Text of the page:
“Help me remember you. I don`t want to get over you.”
-lyrics from Holly Near’s newest album, Peace Becomes You.
Lately, more than usual it seems, I’ve had organizing meetings with clients who are wrestling with the death of someone they loved. So these lyrics are in my mind a lot lately.
It’s natural for some people to adopt many things from this person who has passed away. We hold onto the objects because we are afraid we will forget the person or somehow dishonor their memory. So we end up with rooms, barns or our child’s old room filled with things belonging to that person.
I hope this blog will help some of you begin to move on, or if you live with someone and you can’t understand why he/she is holding onto “all these things,” maybe this will give you some clarity.
Plaque created by the monks at Weston Priority, Vermont
Are these just “her things,” the person who has passed away? No, not at all. And that’s key. These things are:
- Her memory, her legacy now that she is not here.
- Memory triggers. Memories we need to revisit, so we can begin to move on, the timing of which is very personal.
- Reminders of the relationship we had, joy-filled memories ….
- … or of the relationship we didn’t have (regrets, loss, longing, and ultimately a role in not creating the relationship we wanted)…
- or of the dysfunctional relationship we had and could never fix or come to terms with.
For the first two issues, answering these questions will narrow down which objects to keep, repurpose or add to a memory box: Who was she? What did she stand for? What did she love to do? What was your relationship about? What were her favorite things?
For the other bullet points above, the emotional aspects, I’ll share an expert’s words: Fred Luskin, Ph.D., says,
“Forgiveness is on a continuum with grief.
There is a reintegration process, which we call grief. ”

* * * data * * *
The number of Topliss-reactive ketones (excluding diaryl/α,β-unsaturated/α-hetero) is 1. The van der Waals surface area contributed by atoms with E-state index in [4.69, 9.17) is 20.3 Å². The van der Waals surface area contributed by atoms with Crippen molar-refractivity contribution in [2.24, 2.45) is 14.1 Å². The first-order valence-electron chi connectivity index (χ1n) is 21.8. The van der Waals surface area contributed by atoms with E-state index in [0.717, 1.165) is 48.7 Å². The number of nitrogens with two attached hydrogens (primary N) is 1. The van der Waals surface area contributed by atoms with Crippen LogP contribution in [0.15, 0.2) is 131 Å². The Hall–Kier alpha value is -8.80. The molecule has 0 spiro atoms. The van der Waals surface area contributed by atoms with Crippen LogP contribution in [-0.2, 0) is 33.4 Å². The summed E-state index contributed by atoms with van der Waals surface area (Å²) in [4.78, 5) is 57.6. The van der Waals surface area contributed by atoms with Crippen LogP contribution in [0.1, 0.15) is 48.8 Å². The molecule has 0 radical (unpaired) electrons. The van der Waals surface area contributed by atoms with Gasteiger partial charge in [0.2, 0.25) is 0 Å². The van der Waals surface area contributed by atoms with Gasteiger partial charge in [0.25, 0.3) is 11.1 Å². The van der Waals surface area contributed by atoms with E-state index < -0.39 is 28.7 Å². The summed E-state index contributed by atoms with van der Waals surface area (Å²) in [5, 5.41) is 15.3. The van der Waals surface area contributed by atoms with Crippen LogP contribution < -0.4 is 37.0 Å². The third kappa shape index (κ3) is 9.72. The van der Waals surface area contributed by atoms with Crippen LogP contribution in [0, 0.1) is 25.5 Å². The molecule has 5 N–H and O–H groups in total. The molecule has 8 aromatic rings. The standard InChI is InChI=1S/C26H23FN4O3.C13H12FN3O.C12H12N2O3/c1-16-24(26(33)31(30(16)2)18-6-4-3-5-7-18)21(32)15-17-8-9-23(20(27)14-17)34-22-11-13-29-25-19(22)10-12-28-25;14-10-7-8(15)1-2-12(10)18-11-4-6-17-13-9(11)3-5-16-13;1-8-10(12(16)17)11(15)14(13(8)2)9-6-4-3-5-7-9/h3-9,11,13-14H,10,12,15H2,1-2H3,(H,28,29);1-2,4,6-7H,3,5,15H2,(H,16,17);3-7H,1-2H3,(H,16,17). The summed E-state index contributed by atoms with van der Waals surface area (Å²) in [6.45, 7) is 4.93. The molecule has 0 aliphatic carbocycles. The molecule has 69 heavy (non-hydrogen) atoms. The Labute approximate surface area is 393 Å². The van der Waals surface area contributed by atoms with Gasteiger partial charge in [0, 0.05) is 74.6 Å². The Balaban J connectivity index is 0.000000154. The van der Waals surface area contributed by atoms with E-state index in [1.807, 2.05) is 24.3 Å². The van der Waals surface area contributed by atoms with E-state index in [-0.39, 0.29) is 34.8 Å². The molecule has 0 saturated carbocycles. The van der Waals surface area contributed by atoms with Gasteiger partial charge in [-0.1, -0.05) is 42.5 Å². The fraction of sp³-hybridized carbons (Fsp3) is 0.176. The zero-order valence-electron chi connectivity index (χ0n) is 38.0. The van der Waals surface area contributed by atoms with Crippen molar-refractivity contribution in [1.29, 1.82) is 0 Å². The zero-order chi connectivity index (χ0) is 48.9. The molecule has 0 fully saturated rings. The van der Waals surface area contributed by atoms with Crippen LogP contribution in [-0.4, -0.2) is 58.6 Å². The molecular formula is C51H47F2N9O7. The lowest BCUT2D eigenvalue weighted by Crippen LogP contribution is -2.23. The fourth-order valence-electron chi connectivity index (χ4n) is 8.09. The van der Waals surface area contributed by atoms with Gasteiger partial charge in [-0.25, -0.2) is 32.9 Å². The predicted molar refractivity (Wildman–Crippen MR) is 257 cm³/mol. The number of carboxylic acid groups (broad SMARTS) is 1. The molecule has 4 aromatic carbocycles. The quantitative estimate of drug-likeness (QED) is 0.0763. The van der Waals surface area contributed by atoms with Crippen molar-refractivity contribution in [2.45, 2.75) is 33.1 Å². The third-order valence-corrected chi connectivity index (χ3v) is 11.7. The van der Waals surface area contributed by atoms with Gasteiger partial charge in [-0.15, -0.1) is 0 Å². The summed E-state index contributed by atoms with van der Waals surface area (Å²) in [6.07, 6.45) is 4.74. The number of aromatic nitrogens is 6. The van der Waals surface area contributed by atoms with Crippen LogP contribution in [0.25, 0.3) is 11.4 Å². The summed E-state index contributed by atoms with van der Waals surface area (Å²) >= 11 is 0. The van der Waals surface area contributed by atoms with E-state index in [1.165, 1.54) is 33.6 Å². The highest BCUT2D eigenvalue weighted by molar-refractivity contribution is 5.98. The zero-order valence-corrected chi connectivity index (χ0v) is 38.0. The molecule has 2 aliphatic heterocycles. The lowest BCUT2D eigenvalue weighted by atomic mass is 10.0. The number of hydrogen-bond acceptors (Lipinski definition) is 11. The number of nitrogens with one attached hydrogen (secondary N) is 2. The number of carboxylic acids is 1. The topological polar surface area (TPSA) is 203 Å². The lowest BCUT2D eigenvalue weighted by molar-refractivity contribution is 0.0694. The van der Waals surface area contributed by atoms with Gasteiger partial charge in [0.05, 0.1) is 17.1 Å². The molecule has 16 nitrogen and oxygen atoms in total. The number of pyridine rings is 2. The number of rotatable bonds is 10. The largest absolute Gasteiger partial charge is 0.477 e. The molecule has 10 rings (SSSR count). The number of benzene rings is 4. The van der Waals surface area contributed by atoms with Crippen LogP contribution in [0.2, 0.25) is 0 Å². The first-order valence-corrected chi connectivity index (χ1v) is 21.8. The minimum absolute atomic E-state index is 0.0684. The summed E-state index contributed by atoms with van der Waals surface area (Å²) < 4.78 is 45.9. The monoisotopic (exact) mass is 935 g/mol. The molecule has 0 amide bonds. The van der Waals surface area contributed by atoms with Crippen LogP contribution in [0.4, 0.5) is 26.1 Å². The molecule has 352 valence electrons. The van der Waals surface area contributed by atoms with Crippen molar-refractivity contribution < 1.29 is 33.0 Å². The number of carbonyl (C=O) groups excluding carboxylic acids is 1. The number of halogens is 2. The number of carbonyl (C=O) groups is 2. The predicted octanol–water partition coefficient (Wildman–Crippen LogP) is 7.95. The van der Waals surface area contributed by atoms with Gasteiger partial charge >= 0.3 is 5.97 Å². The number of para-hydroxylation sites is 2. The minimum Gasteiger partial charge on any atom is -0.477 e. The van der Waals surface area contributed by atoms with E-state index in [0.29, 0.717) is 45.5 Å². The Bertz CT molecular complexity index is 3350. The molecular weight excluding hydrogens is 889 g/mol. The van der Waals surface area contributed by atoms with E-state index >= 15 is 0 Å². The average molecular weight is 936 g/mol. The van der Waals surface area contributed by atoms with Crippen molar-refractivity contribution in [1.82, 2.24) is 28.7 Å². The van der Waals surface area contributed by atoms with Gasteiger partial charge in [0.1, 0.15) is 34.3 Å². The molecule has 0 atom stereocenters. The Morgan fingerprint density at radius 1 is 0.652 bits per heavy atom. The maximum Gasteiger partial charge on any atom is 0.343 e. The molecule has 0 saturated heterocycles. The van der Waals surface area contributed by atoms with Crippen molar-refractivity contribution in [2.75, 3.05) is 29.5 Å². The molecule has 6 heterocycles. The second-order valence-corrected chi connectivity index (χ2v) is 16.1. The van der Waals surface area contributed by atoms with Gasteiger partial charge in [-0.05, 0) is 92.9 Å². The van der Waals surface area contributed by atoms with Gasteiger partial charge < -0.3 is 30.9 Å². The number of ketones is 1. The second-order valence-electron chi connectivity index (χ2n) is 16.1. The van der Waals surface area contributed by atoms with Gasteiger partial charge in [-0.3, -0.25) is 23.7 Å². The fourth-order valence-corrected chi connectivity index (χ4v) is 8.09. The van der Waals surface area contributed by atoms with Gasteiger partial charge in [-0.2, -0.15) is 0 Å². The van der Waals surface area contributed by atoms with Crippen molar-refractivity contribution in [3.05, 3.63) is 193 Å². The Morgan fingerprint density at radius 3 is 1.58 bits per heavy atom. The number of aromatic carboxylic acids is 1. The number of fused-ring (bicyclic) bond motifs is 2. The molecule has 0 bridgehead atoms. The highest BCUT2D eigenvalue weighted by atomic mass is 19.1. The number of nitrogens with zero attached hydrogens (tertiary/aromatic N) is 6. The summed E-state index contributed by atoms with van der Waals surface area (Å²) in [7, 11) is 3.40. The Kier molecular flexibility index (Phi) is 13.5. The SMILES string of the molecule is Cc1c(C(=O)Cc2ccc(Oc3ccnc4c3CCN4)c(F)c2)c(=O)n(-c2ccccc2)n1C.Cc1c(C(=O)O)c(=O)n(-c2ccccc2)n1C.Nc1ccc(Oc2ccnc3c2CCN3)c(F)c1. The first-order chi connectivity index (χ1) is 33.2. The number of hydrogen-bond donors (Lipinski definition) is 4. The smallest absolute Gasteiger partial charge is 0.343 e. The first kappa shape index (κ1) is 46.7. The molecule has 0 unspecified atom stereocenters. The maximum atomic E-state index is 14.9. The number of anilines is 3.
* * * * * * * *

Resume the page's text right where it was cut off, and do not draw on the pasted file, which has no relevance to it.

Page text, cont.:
Dr. Luskin spoke at our Institute for Challenging Disorganization educational conference.
This is the part of organizing which clients tell me feels like “therapy,” because it’s more about feelings than things. We need to know how to handle sensitive and complex situations to some degree, but mainly, we need to understand our professional boundaries, i.e., at what point we suggest another professional for a deeper expertise than we are meant or trained to have.
So how do we move on? “Forgiveness out of grief allows you to move on, rather than clinging to your losses or failures.” Dr. Luskin outlines three important steps.
- Acknowledge it. Own the fact that there is a loss – that something you would have wanted is not there.
- Experience the feelings. Have you moved through the stages of grief? Too often, we set aside our grief, thinking we can go on with regular life and it’s just subside overtime. It doesn’t. It often gets worse and comes out in other ways, often not healthy. As he says, when you forgive yourself, you understand there are options.
- Grief and forgiveness can’t be a secret. Share what you need. Research about resilience says that when you tell people what’s happening, when you share your grief and lost hopes, your ability to move on is far greater.
So there are two pieces here to consider – the emotional piece, including grief and possibly forgiveness of the other person or yourself; and then the things and finding ways to keep your memories alive and as present as you need them to be in your life.
Dr. Fred Luskin has a powerful 7 minute video here. And search on his name for more talks. It’s worth the time.